Overall, and especially with unschooling this week, I let them be. They come back, eventually, sweaty and muddy. The weather is warm enough so only clothes need to be shed, not the winter jackets. The huge clunks of mud are scraped off on the ridges of front steps, but that red clay still makes its way into the coat closet, to dry and fall off and disintegrate into dust, covering the knees of baby's pajamas. He pulls up by the front screen door now, asking them to take him along.
I do not supervise the digging and the backyard exploring. Whichever conflicts they have, they work out on their own. Occasionally someone might come in crying, but it is usually more fun to be out there.
I do not always view all this digging favorably, especially when I am the one stuck cleaning up the mud or washing yet another load of laundry. Sometimes I wish they did something more productive and useful. Sometimes I wish they did something more academic. Sometimes I wish they were in school, clean and neat.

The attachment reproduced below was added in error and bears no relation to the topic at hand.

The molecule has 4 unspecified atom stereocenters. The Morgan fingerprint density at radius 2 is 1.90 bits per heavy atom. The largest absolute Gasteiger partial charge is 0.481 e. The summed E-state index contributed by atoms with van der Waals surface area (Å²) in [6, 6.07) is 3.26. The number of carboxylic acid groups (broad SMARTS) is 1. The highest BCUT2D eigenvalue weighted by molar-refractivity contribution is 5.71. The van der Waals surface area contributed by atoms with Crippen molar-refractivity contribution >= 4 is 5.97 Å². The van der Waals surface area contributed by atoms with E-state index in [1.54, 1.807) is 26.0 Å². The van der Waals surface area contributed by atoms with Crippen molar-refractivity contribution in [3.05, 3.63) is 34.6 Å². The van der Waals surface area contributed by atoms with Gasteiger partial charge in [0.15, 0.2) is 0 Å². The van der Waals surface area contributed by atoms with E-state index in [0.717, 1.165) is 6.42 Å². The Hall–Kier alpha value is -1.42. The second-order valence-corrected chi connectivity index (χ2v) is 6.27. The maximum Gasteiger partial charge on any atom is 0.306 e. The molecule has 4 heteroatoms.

And wishing to be out there in the back, digging in a pit of mud, covering it with pine branches and old shower curtain; crafting a desk and decks and other spaces discrete only in the rules of their game.
Play is so fundamental to humans. Freedom to explore and make mistakes and try things out without any grown-up oversight: why should this be saved up for college instead of being an essence of childhood?
One of things I bemoan is living in a place without sidewalks, without a library or a park within walking distance, on a block without other kids my kids' age. I wish they had a gang, a group. I wish that I could send them to a corner store with a ten dollar bill to buy milk. I wish there was somewhere for them to walk to on their own. I wish that it would be viewed as normal. Moreover, I think that my kids do not wish those things because they expect to be driven to places and rely on grown-ups to get them there. I saw a statistic that fewer teens are getting their permits and licenses, presumably because they see no need in having the independence of a car. That scares me.
But back to play. I even have a nice article backing me up that unsupervised play today is in danger of disappearing. Caution: it might cause severe nostalgia for your own wild childhood, because, chances are, whichever childhood you had, it was more adventurous than whatever your kids are getting.